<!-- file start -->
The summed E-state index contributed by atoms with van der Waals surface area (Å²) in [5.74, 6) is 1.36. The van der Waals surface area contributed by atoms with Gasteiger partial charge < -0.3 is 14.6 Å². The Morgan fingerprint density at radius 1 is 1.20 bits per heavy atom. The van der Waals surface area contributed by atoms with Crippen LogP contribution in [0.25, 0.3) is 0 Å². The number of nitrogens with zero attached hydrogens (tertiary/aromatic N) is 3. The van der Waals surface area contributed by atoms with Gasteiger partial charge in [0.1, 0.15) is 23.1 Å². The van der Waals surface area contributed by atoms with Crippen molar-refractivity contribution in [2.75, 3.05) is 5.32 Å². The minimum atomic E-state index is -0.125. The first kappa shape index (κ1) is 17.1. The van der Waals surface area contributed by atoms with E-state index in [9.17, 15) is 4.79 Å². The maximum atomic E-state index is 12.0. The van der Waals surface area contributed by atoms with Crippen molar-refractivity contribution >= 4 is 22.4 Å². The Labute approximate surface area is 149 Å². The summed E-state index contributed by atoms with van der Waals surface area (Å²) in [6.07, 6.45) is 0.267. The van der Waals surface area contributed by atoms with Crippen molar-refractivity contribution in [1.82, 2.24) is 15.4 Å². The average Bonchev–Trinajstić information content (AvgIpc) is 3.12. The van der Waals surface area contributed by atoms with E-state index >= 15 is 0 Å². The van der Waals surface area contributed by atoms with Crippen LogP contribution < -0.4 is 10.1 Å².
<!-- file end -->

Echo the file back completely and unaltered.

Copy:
The summed E-state index contributed by atoms with van der Waals surface area (Å²) in [5.74, 6) is 1.36. The van der Waals surface area contributed by atoms with Gasteiger partial charge < -0.3 is 14.6 Å². The Morgan fingerprint density at radius 1 is 1.20 bits per heavy atom. The van der Waals surface area contributed by atoms with Crippen LogP contribution in [0.25, 0.3) is 0 Å². The number of nitrogens with zero attached hydrogens (tertiary/aromatic N) is 3. The van der Waals surface area contributed by atoms with Gasteiger partial charge in [0.1, 0.15) is 23.1 Å². The van der Waals surface area contributed by atoms with Crippen molar-refractivity contribution in [2.75, 3.05) is 5.32 Å². The minimum atomic E-state index is -0.125. The first kappa shape index (κ1) is 17.1. The van der Waals surface area contributed by atoms with E-state index in [9.17, 15) is 4.79 Å². The maximum atomic E-state index is 12.0. The van der Waals surface area contributed by atoms with Crippen molar-refractivity contribution >= 4 is 22.4 Å². The Labute approximate surface area is 149 Å². The summed E-state index contributed by atoms with van der Waals surface area (Å²) in [6.07, 6.45) is 0.267. The van der Waals surface area contributed by atoms with Crippen molar-refractivity contribution in [1.82, 2.24) is 15.4 Å². The average Bonchev–Trinajstić information content (AvgIpc) is 3.12. The van der Waals surface area contributed by atoms with E-state index >= 15 is 0 Å². The van der Waals surface area contributed by atoms with Crippen LogP contribution < -0.4 is 10.1 Å².